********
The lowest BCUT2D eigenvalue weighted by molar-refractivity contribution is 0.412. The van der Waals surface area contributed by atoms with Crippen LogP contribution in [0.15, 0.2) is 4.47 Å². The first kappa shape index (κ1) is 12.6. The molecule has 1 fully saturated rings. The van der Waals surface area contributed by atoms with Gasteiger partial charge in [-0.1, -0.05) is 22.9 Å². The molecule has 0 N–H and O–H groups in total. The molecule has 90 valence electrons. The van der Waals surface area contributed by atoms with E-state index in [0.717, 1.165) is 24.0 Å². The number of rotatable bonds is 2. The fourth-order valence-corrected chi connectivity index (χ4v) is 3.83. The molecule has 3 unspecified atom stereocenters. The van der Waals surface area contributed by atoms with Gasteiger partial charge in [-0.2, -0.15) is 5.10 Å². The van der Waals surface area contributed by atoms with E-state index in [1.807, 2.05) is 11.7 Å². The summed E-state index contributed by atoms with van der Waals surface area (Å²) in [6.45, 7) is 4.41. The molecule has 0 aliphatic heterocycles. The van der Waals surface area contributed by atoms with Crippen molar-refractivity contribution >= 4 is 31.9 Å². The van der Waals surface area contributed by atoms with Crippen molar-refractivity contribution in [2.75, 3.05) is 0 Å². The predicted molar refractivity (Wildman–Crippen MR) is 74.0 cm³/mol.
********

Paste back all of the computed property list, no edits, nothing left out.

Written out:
The lowest BCUT2D eigenvalue weighted by molar-refractivity contribution is 0.412. The van der Waals surface area contributed by atoms with Crippen LogP contribution in [0.15, 0.2) is 4.47 Å². The first kappa shape index (κ1) is 12.6. The molecule has 1 fully saturated rings. The van der Waals surface area contributed by atoms with Gasteiger partial charge in [-0.1, -0.05) is 22.9 Å². The molecule has 0 N–H and O–H groups in total. The molecule has 90 valence electrons. The van der Waals surface area contributed by atoms with E-state index in [0.717, 1.165) is 24.0 Å². The number of rotatable bonds is 2. The fourth-order valence-corrected chi connectivity index (χ4v) is 3.83. The molecule has 3 unspecified atom stereocenters. The van der Waals surface area contributed by atoms with Gasteiger partial charge in [-0.2, -0.15) is 5.10 Å². The van der Waals surface area contributed by atoms with E-state index in [1.807, 2.05) is 11.7 Å². The summed E-state index contributed by atoms with van der Waals surface area (Å²) in [6.45, 7) is 4.41. The molecule has 0 aliphatic heterocycles. The van der Waals surface area contributed by atoms with Crippen molar-refractivity contribution >= 4 is 31.9 Å². The van der Waals surface area contributed by atoms with Crippen molar-refractivity contribution in [2.75, 3.05) is 0 Å². The predicted molar refractivity (Wildman–Crippen MR) is 74.0 cm³/mol.